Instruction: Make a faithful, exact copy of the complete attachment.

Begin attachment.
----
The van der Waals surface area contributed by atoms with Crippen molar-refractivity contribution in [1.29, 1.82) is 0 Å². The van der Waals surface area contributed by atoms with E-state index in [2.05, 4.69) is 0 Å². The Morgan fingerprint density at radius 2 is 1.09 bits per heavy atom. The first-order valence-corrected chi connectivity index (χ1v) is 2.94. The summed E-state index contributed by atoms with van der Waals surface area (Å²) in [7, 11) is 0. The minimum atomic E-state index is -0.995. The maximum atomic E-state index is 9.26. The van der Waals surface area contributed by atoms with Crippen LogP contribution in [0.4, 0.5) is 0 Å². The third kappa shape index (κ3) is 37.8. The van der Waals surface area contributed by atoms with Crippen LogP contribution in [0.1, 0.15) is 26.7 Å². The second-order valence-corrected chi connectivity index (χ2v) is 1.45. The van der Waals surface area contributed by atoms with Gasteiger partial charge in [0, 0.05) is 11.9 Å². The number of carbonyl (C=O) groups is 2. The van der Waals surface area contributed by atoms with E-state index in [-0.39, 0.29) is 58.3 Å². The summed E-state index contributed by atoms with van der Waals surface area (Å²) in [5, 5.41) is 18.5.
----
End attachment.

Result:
The van der Waals surface area contributed by atoms with Crippen molar-refractivity contribution in [1.29, 1.82) is 0 Å². The van der Waals surface area contributed by atoms with E-state index in [2.05, 4.69) is 0 Å². The Morgan fingerprint density at radius 2 is 1.09 bits per heavy atom. The first-order valence-corrected chi connectivity index (χ1v) is 2.94. The summed E-state index contributed by atoms with van der Waals surface area (Å²) in [7, 11) is 0. The minimum atomic E-state index is -0.995. The maximum atomic E-state index is 9.26. The van der Waals surface area contributed by atoms with Crippen LogP contribution in [0.4, 0.5) is 0 Å². The third kappa shape index (κ3) is 37.8. The van der Waals surface area contributed by atoms with Crippen LogP contribution in [0.1, 0.15) is 26.7 Å². The second-order valence-corrected chi connectivity index (χ2v) is 1.45. The van der Waals surface area contributed by atoms with Gasteiger partial charge in [0, 0.05) is 11.9 Å². The number of carbonyl (C=O) groups is 2. The van der Waals surface area contributed by atoms with E-state index in [-0.39, 0.29) is 58.3 Å². The summed E-state index contributed by atoms with van der Waals surface area (Å²) in [5, 5.41) is 18.5.